I'm evoking Bob's memory at this point in time because I wanted to post the pictures that he sent me that he had taken of some true legends that he was billed with on the blues circuit a few years ago.

Tuesday, April 8, 2008

In The Beginning...

Well, I guess the best place to start this thing rolling is to explain what I'm doing here. Over the course of time I'm planning on re-visiting my roots as far as just why and how they tapped into the fertile grounds of blues music. Actually, I seem to just be a clone of a sub-culture of middle aged white men (M.A.W.M.s) who somehow siphoned the blues out of those myriad of Englishmen, who were recording American Black Blues music along with their rock back in the "60. We drank it in and became intoxicated with the warmth that the music left within. As most M.A.W.M.s, I found my way back to the same source that the Yardbirds, Eric Clapton, Led Zeppelin, the Rolling Stones, John Mayall etc...drew from and understood their attraction to the music. As many of my college buds were listening to Journey, Deep Purple, Heart, etc...I was sticking Muddy Waters, Howling Wolf, Albert King, and Elmore James on the turntable.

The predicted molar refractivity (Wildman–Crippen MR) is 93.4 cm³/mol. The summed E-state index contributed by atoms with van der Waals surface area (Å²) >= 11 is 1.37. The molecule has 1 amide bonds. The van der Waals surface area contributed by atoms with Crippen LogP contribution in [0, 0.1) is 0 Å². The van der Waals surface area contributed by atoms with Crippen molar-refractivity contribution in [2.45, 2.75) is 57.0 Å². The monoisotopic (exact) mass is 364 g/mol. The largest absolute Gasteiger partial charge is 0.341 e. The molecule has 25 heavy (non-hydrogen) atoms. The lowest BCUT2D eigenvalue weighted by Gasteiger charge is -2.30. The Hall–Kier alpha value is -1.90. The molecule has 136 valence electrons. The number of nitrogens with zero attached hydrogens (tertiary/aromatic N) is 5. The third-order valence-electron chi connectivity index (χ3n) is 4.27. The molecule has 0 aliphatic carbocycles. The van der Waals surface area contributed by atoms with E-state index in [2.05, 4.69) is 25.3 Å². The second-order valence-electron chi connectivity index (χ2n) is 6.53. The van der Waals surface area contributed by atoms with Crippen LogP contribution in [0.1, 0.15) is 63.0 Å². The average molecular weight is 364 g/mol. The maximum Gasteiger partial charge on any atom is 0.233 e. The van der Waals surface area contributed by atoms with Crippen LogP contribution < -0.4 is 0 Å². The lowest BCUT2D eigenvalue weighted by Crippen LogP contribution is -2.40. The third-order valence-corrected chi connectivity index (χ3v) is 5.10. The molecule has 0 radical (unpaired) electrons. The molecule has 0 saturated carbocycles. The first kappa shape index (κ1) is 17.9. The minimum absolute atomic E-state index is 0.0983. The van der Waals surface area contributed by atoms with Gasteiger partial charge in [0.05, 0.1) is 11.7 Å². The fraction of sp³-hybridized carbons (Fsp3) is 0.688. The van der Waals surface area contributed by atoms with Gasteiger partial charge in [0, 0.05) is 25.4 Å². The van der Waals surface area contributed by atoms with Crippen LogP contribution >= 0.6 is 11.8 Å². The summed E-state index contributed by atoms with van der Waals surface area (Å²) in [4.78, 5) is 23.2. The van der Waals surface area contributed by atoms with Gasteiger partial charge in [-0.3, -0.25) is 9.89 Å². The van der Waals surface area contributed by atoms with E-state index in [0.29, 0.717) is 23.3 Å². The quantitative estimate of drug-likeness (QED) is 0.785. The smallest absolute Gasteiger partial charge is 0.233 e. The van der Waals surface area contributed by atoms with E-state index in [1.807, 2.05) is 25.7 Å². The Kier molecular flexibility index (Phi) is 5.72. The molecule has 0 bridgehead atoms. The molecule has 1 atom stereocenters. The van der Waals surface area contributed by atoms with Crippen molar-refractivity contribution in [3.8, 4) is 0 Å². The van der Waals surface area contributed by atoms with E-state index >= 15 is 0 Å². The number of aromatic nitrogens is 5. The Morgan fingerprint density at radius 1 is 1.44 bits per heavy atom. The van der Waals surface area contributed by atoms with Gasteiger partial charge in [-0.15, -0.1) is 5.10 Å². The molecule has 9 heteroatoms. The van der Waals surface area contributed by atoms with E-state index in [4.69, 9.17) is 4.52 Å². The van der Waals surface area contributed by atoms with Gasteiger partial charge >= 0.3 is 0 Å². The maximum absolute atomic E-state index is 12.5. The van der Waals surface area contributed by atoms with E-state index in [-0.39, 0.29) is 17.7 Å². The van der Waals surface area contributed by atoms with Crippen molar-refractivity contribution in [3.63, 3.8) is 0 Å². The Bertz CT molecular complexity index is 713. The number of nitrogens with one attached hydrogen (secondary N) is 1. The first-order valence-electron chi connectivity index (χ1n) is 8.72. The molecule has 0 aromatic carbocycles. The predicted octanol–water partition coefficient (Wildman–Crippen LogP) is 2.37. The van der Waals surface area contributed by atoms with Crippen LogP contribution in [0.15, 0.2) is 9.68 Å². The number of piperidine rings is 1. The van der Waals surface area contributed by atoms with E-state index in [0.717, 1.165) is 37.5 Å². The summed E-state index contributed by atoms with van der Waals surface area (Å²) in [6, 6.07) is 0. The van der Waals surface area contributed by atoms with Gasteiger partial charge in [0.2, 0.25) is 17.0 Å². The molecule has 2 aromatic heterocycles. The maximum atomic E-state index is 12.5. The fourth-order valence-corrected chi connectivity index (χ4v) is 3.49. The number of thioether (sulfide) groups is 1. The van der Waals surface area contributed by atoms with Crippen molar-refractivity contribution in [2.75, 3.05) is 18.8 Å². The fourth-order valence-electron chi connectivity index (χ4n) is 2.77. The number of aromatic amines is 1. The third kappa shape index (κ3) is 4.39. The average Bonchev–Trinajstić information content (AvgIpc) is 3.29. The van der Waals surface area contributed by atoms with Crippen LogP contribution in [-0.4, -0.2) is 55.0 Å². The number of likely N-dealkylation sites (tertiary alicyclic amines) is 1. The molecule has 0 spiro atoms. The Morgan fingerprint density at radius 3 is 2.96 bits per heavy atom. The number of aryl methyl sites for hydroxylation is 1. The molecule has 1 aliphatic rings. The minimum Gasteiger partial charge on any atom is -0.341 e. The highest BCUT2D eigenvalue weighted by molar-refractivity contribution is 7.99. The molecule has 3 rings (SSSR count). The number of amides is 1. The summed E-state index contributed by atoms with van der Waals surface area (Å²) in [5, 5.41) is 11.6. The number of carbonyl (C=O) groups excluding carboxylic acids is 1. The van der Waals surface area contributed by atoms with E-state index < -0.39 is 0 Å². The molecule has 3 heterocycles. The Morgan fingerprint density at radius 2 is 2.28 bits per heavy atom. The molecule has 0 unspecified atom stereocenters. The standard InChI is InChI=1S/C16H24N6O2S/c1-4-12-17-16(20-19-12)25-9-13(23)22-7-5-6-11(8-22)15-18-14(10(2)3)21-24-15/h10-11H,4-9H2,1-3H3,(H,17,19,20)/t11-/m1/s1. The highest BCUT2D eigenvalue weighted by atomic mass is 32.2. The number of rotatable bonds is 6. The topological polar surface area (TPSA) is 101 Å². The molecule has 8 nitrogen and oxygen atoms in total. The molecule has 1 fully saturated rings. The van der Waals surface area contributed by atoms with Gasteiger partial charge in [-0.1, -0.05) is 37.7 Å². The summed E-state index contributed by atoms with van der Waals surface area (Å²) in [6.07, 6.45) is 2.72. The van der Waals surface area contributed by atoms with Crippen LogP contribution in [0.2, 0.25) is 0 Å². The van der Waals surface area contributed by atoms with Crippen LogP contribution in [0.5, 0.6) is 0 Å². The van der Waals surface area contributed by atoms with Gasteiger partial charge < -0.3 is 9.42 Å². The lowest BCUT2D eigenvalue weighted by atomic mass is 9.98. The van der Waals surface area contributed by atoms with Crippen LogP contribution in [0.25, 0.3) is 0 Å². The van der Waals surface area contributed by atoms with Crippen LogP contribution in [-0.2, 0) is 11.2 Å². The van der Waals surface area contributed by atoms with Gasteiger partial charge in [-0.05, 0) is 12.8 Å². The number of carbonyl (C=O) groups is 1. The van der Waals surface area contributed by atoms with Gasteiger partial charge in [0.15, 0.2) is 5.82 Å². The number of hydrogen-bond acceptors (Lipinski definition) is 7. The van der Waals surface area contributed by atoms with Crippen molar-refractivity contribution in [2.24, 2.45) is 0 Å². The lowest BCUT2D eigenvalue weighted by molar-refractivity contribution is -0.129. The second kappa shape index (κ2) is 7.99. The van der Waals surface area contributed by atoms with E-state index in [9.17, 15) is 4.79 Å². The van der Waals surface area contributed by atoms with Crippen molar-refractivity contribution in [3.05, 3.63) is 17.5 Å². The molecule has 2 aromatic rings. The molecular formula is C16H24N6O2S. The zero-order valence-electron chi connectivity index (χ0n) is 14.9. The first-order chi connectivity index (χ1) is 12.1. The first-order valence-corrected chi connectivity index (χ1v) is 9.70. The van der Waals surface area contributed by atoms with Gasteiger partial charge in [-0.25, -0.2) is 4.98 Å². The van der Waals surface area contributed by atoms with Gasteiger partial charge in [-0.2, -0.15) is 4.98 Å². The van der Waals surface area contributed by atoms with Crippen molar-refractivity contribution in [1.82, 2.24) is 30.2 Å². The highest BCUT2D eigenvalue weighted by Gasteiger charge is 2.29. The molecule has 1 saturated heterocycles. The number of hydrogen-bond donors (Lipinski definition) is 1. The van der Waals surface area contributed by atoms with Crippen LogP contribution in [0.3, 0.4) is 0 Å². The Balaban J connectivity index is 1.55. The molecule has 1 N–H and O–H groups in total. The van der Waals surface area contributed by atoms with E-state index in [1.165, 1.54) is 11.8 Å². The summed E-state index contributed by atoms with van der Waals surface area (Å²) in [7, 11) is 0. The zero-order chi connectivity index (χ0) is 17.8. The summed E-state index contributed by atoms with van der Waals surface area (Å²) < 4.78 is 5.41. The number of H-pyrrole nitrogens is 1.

Anyway--at some point in time I amassed a pretty respectable collection of records, cassettes, and cds of every imaginable style of blues music. I subscribed to three blues magazines and one harmonica magazine (after taking up the blues harp as a diversion) and began to apply my journalism background to writing and submitting articles and music reviews. Many of my reviews were published on a website called the Delta Snake and in print in the American Harmonica Magazine. When both ceased to exist, so did the posterity of my writings. Plans are to resurrect some of those here--I feel that they need to have a presence somewhere and that maybe I owe it to those that I wrote about.

At another point in time, I began to play the harmonica outside of my homestead (way sooner than I should have ventured out--but that's another story I'll get around to relaying). I've met some wonderful musicians through the instrument and plan on sharing my experiences along the way. Okay, 'nuff for now.